One more week of MLB drama
I’m going to begin by saying something that might seem to you mildly controversial: I don’t really care about all these what-if-there’s-a-four-way-tie-for-the-Wild-Card!) scenarios.
Certain writers write the same columns every September, and every September it doesn’t actually happen. I mean, it was fun the first two or three times, but at this point I can’t be the only one with Crazy Tiebreaker Scenario Fatigue, can I? If there’s still a reasonable chance for something Crazy next Saturday morning, please wake me up.
In the meantime, let’s look at the drama that is still likely, and 98 percent of that drama’s now in the American League.
The National League? I’m writing this Sunday afternoon, before the Pirates-Cubs game. But the Pirates have now won eight straight, and even if they lose to the Cubs in their series finale, they’ll still own a commanding 4½-game lead in the wild-card standings. With only seven days left in the season.
But wait! I misspoke. Because if the Pirates beat the Cubs Sunday night, they’ll trail the Cardinals by only two games in the N.L. Central ... with the Cardinals visiting Pittsburgh for a three-game series, beginning Monday night. If the Pirates can take two (or three!) of three, that will be one incredible story beginning Friday, when the Pirates host the Reds and the Cardinals visit the Braves.
So that’s something to watch. Again, especially if the Pirates win (or won, if you’re reading this later) Sunday night.
But most of the best action’s still in the American League, and especially in the wild-card standings.
In the East and the Central, there’s nothing much to write about. That is, barring a tremendous and highly unlikely collapse by the Blue Jays, who have lapped the rest of Major League Baseball in run differential.
In the West, there’s still at least a hint of drama after the Astros beat the Rangers in their last two meetings of the season, leaving Houston “only” – “only,” because it could be a lot worse – 2½ games out of first place. The Astros finish with three in Seattle, a day off, then three in Arizona. I recently heard someone on the radio say it’s “unfair” for an American League contender to finish their season with three games in a National League ballpark, but a) how is it unfair, exactly, and b) what’s do be done about it? Anyway, the Astros’ biggest problem isn’t that they’re losing their DH for that last series; it’s that they’re 29-46 on the road this season.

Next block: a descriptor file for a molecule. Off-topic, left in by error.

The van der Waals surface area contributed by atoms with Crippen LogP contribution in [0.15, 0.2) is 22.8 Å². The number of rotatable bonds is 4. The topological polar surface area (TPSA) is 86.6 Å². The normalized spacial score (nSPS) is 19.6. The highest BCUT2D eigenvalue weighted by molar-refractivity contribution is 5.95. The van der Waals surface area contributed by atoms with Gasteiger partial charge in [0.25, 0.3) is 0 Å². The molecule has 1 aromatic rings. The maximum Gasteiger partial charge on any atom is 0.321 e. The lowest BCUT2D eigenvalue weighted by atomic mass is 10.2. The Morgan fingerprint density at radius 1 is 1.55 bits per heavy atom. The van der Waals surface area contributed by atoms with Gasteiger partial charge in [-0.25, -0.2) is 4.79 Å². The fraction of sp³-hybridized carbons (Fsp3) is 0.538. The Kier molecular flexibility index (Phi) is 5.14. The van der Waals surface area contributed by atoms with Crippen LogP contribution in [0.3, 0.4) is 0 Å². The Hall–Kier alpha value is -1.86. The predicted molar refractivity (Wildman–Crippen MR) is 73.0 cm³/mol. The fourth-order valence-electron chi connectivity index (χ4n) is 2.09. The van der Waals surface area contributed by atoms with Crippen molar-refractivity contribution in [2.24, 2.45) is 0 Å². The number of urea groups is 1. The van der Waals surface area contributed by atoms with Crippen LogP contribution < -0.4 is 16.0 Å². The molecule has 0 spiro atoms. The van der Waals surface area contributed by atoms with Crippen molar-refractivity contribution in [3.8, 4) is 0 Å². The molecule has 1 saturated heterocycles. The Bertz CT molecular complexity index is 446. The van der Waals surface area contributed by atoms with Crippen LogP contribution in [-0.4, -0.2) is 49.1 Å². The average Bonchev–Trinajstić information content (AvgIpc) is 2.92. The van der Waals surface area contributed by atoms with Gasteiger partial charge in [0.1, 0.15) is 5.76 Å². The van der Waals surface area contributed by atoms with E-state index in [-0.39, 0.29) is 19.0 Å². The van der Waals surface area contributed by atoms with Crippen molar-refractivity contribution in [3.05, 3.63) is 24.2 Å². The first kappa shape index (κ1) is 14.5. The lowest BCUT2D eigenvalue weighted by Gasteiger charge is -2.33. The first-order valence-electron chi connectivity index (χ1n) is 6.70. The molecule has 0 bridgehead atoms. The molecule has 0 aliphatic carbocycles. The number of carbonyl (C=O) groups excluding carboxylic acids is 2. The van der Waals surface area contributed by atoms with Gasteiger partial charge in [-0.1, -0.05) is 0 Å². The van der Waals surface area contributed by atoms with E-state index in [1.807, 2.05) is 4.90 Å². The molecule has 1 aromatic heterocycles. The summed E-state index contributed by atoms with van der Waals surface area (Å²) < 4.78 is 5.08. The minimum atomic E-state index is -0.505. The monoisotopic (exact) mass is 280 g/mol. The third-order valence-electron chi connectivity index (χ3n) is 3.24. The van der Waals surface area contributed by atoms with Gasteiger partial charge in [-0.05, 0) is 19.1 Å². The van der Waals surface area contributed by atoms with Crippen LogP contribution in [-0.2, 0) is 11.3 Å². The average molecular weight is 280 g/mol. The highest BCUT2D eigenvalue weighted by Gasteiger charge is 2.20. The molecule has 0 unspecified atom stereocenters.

Meanwhile, the Rangers finish with seven at home: three against the Tigers, and four against the Angels ... which doesn’t help the Rangers much, since the Angels enter Week 26 just a half-game behind the Astros in the wild-card standings, which means they’re almost certain to be fighting like hell for most or all of their last series. Before flying to the Metroplex, the Halos host the A’s for three games. Alas, they’ll be without two of their best relief pitchers, as closer Huston Street and set-up man Joe Smith are both out, Street for good and Smith indefinitely.
And finally we’ve (still!) got the Minnesota Twins, only a game-and-a-half behind the Astros for the second wild card. The Twins finish with four in Cleveland and three at home against the Royals, who probably won’t be trying terribly hard. The Tribe probably will be trying hard, though, considering they still have a microscopic shot at the playoffs, if they win out and everybody else collapses.
Hey, this could all be over by Friday morning. Or all those premature stories about three- and four-way ties might mature. Probably something between those, though.